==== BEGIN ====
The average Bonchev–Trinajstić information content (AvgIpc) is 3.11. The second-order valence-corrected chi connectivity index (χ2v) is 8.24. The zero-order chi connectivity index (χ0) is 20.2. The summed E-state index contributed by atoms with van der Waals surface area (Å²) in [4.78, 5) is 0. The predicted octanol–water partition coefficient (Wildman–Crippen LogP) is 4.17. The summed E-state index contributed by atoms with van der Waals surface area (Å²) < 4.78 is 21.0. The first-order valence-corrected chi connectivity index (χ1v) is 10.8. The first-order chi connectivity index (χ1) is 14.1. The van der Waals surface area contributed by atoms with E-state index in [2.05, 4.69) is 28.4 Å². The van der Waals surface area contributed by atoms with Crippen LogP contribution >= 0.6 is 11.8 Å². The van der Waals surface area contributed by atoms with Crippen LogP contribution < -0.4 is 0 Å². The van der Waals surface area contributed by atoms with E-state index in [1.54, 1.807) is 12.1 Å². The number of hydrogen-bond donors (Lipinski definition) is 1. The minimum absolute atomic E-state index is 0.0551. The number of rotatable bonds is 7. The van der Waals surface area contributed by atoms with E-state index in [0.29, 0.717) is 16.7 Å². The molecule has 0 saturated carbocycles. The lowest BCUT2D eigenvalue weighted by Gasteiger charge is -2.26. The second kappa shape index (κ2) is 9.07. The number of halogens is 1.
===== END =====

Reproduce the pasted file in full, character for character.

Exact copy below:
The average Bonchev–Trinajstić information content (AvgIpc) is 3.11. The second-order valence-corrected chi connectivity index (χ2v) is 8.24. The zero-order chi connectivity index (χ0) is 20.2. The summed E-state index contributed by atoms with van der Waals surface area (Å²) in [4.78, 5) is 0. The predicted octanol–water partition coefficient (Wildman–Crippen LogP) is 4.17. The summed E-state index contributed by atoms with van der Waals surface area (Å²) < 4.78 is 21.0. The first-order valence-corrected chi connectivity index (χ1v) is 10.8. The first-order chi connectivity index (χ1) is 14.1. The van der Waals surface area contributed by atoms with E-state index in [2.05, 4.69) is 28.4 Å². The van der Waals surface area contributed by atoms with Crippen LogP contribution >= 0.6 is 11.8 Å². The van der Waals surface area contributed by atoms with Crippen LogP contribution < -0.4 is 0 Å². The van der Waals surface area contributed by atoms with E-state index in [1.54, 1.807) is 12.1 Å². The number of hydrogen-bond donors (Lipinski definition) is 1. The minimum absolute atomic E-state index is 0.0551. The number of rotatable bonds is 7. The van der Waals surface area contributed by atoms with E-state index in [0.29, 0.717) is 16.7 Å². The molecule has 0 saturated carbocycles. The lowest BCUT2D eigenvalue weighted by Gasteiger charge is -2.26. The second kappa shape index (κ2) is 9.07. The number of halogens is 1.